A voice for Maxfield Ave - Forrest-Watson calls for revival of youth programme
Published: Sunday | June 28, 2009
FOR THE first-time visitor, a walk down William Road can be intimidating.
The eyes of suspicious residents seem to track one's every move along this narrow, rocky strip off Maxfield Avenue.
Pauline Forrest-Watson felt this way 12 years ago when her husband, Curtis, said he was moving her and their two sons to a house there.
"It was difficult, it wasn't something that I readily said 'yes' to," she told The Sunday Gleaner over the rancour of a card game next door.
'Watson House' was not only a home but a learning incubator for children and young adults in the Maxfield Avenue community. - Photo by Gareth Manning
Once the fear of living in this 'different' environment passed, the Watsons, who are both opera singers, bought the three-bedroom house and lived there for more than 10 years. It was not only home for them and their sons, Michael and Dike (pronounced Dee-key), but where they gave voice lessons to a highbrow clientele that included Glynne Manley, widow of former Prime Minister Michael Manley, and Ryland Campbell, president of the Capital and Credit financial services group.
At the back of the house, the Watsons held classes for children from the community, some of whom were preparing for Grade Six Achievement Test (GSAT).
"My husband got the respect of the people from early; they called him 'President'," Forrest-Watson, 53, recalled. "We decided it was only right to do something positive for the children."
That positive was two years of extra lessons for children mainly aged 11 and 12. As many as 20 of them showed up for classes based on the national syllabus. Forrest-Watson says some of their students credit the classes for helping them pass the GSAT.
When the Forrest-Watsons left William Road two years ago, the sessions ended.
Forrest-Watson is determined to see them resume with the assistance of Government and the private sector.
"We want to see a revival because it's not good to see the youth just sitting on the road. This can become an after-school project that's like a homework facility," she said.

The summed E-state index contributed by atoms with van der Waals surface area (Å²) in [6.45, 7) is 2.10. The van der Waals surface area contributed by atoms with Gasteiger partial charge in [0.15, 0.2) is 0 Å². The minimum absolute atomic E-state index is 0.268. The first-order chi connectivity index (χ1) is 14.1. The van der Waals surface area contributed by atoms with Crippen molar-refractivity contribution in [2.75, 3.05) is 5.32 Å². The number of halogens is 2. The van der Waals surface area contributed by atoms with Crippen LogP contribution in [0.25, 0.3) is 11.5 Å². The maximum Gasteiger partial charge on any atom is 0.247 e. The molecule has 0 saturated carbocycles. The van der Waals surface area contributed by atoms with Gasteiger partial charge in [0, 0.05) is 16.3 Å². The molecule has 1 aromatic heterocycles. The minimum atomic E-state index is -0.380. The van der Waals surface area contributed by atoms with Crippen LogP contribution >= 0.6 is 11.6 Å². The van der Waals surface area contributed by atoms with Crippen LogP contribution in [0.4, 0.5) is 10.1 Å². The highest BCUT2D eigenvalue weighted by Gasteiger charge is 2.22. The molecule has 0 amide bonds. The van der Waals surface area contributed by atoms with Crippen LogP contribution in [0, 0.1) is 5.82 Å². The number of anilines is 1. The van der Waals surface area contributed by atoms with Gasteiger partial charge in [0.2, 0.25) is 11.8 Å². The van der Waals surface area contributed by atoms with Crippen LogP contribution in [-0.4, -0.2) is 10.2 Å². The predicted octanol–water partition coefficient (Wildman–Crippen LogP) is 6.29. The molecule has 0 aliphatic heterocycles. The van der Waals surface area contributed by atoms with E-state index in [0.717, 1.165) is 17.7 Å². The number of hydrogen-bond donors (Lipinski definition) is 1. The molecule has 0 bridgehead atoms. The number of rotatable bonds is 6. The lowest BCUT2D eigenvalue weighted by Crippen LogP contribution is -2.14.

Forrest-Watson envisions a centre with a diverse curriculum. A music department run by professionals, she said, would complement the teaching of traditional subjects.
a way out
The music business has been a way out of poverty for many persons who grew up in the Maxfield Avenue radius. Seminal roots-reggae group The Abyssinians and respected keyboardist Gladstone Anderson, have roots near William Road while flamboyant dancer, the late Bogle and his Black Roses Crew hail from Lincoln Road, just a hop and skip away.
As she drove out of William Road, Watson-Forrest is enthusiastically greeted by adults and children. Many of the older residents have endured years of rampant crime characteristic of Kingston's inner-city neighbourhoods.
Forrest-Watson is familiar with the challenges of urban life. She was born and raised in nearby Trench Town, the sixth of nine children for a father who worked at Seprod Limited and a mother who was a dressmaker and devout Seventh-day Adventist.
She attended Trench Town Comprehensive High School where she met Curtis Watson, then a music teacher and budding opera singer. They both studied at the Mico Teachers College, then the Moscow State Conservatoire where she majored in voice.
Currently, Forrest-Watson is a lecturer in voice at the Edna Manley College of the Visual and Performing Arts in Kingston. For her, empowering the people of William Road would be just as satisfying as hitting the right notes on concert night.
"When I look back, I believe it's destiny that took us here. It was just as good for us as it was for the children," she said.
Pauline Forrest-Watson (Soprano)
Jamaican/Russian-trained acclaimed opera and concert singer, master of fine arts, and professor of solo singing, began her formal musical training in 1971 with Dr Curtis Watson.
Awarded scholarship from Mico Teachers College to the Jamaica School of Music.
Awarded a joint Soviet-Jamaican scholarship to the Moscow State Conservatoire.
Performed in Jamaica, Cuba, Russia, Austria, the United Kingdom, and the United States of America.
Head of the voice department at the Edna Manley College of the Visual and Performing Arts.
Festival gold medalist and national award winner.
Recipient of the Hall of Fame Award for contribution to the growth and development of music (2009).